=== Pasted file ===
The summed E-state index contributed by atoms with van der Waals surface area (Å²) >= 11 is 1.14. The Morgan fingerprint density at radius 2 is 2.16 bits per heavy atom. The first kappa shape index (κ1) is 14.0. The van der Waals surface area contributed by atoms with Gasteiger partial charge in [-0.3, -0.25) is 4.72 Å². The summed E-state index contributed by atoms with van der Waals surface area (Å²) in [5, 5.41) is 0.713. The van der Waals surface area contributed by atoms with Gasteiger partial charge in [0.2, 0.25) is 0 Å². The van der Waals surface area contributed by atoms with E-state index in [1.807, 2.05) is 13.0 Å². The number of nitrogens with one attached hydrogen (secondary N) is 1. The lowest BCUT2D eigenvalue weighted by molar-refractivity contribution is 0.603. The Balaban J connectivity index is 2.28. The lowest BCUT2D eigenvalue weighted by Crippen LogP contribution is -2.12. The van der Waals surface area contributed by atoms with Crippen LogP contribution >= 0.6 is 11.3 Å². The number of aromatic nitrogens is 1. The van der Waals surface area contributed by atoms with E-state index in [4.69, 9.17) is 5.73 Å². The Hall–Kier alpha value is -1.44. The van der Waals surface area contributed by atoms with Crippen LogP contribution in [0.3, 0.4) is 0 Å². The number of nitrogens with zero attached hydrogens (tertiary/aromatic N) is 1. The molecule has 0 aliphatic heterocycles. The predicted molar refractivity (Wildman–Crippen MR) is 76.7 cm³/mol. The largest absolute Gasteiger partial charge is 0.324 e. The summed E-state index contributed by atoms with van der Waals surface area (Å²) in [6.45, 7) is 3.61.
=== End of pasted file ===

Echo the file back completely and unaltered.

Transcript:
The summed E-state index contributed by atoms with van der Waals surface area (Å²) >= 11 is 1.14. The Morgan fingerprint density at radius 2 is 2.16 bits per heavy atom. The first kappa shape index (κ1) is 14.0. The van der Waals surface area contributed by atoms with Gasteiger partial charge in [-0.3, -0.25) is 4.72 Å². The summed E-state index contributed by atoms with van der Waals surface area (Å²) in [5, 5.41) is 0.713. The van der Waals surface area contributed by atoms with Gasteiger partial charge in [0.2, 0.25) is 0 Å². The van der Waals surface area contributed by atoms with E-state index in [1.807, 2.05) is 13.0 Å². The number of nitrogens with one attached hydrogen (secondary N) is 1. The lowest BCUT2D eigenvalue weighted by molar-refractivity contribution is 0.603. The Balaban J connectivity index is 2.28. The lowest BCUT2D eigenvalue weighted by Crippen LogP contribution is -2.12. The van der Waals surface area contributed by atoms with Crippen LogP contribution >= 0.6 is 11.3 Å². The number of aromatic nitrogens is 1. The van der Waals surface area contributed by atoms with E-state index in [4.69, 9.17) is 5.73 Å². The Hall–Kier alpha value is -1.44. The van der Waals surface area contributed by atoms with Crippen LogP contribution in [0.3, 0.4) is 0 Å². The number of nitrogens with zero attached hydrogens (tertiary/aromatic N) is 1. The molecule has 0 aliphatic heterocycles. The predicted molar refractivity (Wildman–Crippen MR) is 76.7 cm³/mol. The largest absolute Gasteiger partial charge is 0.324 e. The summed E-state index contributed by atoms with van der Waals surface area (Å²) in [6.45, 7) is 3.61.